The Hancocks’ family insurance covers 20 sessions each year.
“[Without the catastrophic coverage] he would definitely not be able to go to therapy as often as the doctors want him to,” Jill Hancock said.
The insurance also paid for a standing frame and a $17,000 bicycle that sends electrodes into the teen’s legs, helping decrease spasms and improve muscle mass and bone density.
At six months, the UHSAA’s catastrophic plan paid out $50,000. The Hancocks bought a truck with a conversion system. Now the South Summit senior is getting stronger and can transfer himself into the truck by himself — though someone always watches him because he has spasms in his legs. He drives himself to high school and will drive himself to UVU next fall.
“It’s definitely helped us a ton,” Jill Hancock said of the UHSAA policy. “I didn’t know there was such a thing. It’s the last thing you think about.”
Help fleeting • Dale Lawrence, the boy who used to squat 300 pounds and dead-lift 400 pounds, puts the handle of his spoon inside a thick piece of red foam — otherwise he might drop it when he eats.
He can hold himself up on the back of the couch sometimes, and with help and a walker, he’s gone about 150 feet.
But Giles no longer believes her son will ever be able to walk on his own.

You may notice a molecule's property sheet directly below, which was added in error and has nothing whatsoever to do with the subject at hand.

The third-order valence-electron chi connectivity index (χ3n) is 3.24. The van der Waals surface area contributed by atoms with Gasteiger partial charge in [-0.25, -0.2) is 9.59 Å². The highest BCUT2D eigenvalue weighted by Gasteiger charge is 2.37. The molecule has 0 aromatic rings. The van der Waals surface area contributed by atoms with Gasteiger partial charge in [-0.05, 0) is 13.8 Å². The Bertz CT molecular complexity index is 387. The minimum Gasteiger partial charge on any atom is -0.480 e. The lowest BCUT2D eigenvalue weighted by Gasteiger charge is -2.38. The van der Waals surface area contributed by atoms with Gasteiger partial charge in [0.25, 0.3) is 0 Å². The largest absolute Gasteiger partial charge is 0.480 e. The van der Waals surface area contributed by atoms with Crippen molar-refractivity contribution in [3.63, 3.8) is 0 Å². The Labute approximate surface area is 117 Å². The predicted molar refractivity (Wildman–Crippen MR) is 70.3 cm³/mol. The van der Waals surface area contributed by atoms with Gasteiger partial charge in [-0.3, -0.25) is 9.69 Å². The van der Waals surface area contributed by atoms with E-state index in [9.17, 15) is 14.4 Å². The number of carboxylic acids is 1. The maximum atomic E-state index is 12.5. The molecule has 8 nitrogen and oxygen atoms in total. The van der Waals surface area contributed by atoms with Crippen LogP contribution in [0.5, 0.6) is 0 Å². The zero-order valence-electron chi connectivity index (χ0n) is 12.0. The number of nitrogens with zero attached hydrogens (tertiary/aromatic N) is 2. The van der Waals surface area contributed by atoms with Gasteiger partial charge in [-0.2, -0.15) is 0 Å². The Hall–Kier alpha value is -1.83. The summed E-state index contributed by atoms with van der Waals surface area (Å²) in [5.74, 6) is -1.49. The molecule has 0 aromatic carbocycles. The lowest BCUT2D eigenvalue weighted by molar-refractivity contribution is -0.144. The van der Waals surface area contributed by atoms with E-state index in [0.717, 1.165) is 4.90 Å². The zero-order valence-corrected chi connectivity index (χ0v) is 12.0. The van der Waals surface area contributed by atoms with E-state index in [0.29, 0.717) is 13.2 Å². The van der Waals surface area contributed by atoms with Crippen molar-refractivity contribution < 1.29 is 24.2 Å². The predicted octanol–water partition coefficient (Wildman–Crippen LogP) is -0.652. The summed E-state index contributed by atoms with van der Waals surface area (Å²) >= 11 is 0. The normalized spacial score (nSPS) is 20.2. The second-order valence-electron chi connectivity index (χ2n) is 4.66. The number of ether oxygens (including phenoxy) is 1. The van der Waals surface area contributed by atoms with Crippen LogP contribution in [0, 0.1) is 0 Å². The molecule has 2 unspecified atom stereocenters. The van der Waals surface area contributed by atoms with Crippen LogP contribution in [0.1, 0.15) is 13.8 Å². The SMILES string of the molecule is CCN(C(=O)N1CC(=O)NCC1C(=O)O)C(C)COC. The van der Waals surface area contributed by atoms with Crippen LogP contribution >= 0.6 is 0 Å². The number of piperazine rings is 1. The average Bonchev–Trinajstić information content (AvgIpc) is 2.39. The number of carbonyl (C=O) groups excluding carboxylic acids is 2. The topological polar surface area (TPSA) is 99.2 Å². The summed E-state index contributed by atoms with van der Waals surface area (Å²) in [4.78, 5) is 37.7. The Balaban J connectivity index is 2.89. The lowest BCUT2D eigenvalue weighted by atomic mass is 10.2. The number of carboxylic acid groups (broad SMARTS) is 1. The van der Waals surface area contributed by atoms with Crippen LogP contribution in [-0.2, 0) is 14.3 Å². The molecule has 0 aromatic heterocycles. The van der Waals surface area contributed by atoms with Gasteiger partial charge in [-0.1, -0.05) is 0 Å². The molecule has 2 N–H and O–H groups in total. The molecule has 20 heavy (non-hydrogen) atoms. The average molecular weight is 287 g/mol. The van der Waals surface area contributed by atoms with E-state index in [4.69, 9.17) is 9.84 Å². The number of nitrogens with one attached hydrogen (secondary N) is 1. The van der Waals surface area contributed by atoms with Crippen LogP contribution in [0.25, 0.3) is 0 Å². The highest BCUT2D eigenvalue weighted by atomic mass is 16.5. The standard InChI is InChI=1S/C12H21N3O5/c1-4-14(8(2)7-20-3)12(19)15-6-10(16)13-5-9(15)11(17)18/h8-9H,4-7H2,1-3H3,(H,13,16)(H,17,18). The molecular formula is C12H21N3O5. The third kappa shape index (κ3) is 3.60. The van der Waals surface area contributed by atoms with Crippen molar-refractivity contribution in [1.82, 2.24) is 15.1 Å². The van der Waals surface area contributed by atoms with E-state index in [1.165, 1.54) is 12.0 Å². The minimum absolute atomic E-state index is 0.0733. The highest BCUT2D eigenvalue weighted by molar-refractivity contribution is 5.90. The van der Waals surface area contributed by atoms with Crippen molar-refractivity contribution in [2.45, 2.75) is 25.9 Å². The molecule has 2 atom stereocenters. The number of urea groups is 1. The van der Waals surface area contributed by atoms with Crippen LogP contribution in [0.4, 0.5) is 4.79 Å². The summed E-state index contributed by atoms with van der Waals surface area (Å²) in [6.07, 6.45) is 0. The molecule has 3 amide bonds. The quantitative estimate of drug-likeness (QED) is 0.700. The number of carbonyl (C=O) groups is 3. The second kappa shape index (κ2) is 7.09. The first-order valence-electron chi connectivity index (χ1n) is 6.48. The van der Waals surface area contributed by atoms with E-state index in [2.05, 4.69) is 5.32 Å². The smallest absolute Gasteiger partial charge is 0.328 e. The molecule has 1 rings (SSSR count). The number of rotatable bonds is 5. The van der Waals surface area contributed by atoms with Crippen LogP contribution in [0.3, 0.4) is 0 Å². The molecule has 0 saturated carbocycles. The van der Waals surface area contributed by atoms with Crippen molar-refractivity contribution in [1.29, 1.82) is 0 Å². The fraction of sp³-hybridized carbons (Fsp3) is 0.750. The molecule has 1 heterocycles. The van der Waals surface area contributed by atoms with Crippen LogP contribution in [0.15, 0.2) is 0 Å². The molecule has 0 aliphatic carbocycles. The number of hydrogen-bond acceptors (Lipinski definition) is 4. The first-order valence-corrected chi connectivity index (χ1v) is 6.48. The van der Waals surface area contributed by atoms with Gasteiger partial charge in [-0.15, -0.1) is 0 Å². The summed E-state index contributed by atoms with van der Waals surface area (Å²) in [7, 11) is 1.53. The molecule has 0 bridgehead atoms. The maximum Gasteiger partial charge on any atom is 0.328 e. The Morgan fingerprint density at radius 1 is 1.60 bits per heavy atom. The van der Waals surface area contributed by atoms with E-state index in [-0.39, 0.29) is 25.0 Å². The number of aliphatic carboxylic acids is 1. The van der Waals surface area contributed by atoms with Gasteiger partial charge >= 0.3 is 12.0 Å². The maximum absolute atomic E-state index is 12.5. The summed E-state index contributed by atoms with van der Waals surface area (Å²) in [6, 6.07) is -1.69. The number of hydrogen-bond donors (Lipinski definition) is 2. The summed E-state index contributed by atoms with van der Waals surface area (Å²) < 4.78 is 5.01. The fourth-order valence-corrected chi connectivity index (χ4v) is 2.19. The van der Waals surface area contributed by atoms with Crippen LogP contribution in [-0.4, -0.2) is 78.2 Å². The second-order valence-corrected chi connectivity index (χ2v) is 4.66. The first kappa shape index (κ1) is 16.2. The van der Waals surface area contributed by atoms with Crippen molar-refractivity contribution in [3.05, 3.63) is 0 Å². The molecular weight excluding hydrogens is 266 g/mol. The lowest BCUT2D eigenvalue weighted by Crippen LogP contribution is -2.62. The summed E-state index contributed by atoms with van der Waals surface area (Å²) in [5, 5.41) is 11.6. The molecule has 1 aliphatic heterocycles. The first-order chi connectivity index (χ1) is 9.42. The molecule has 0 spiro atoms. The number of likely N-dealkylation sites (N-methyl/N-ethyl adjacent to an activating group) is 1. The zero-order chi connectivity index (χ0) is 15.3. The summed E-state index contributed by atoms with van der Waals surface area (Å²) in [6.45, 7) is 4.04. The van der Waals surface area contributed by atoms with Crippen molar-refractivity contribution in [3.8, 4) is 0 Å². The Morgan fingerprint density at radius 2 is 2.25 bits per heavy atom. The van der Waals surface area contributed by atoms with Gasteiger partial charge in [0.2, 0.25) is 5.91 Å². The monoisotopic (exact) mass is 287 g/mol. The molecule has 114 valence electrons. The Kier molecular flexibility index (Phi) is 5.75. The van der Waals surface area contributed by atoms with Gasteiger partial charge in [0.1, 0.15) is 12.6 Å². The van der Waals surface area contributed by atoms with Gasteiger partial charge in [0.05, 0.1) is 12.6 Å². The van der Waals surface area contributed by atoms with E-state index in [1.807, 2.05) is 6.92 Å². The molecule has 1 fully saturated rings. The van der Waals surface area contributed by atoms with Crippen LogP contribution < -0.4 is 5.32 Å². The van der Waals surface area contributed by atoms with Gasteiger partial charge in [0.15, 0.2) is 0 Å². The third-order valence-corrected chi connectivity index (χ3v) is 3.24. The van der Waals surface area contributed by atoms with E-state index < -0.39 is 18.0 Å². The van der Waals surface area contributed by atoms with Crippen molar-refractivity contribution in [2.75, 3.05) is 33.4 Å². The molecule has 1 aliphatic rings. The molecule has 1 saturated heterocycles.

“What do you think, Dale?”
“I might,” he said.
“He’s got a better outlook than I do.”
“Just a little bit,” he said and he grinned.
“He don’t ever have a bad day,” she said. “How do you do it, Dale? It’s not even me in your chair and I ... I can’t. It’s just hard.”
Lawrence will be on his mother’s insurance until he is 26. After that, he will rely solely on the catastrophic coverage — unless it has already been exhausted.
Flinders, the UHSAA trustee from Summit County, said he doesn’t want injured athletes such as Lawrence and Hancock to be forgotten in time.
“The community raised tons of money, built them a house. Raised money to pay for the deductible and more,” he said. “After a year or two, that goes away, and people kind of forget what happened. Those fundraisers don’t keep coming.”
Giles is already looking toward the future. A million dollars used to sound like a lot to her, but the money is going fast.
“How long’s that going to last? That’s what I worry about now. Even at 10 years, what’s he going to do? Let’s say it lasts that long,” Giles said, her voice trailing off. “I don’t know. This is a forever thing. It’s not going to go away after 10 years.”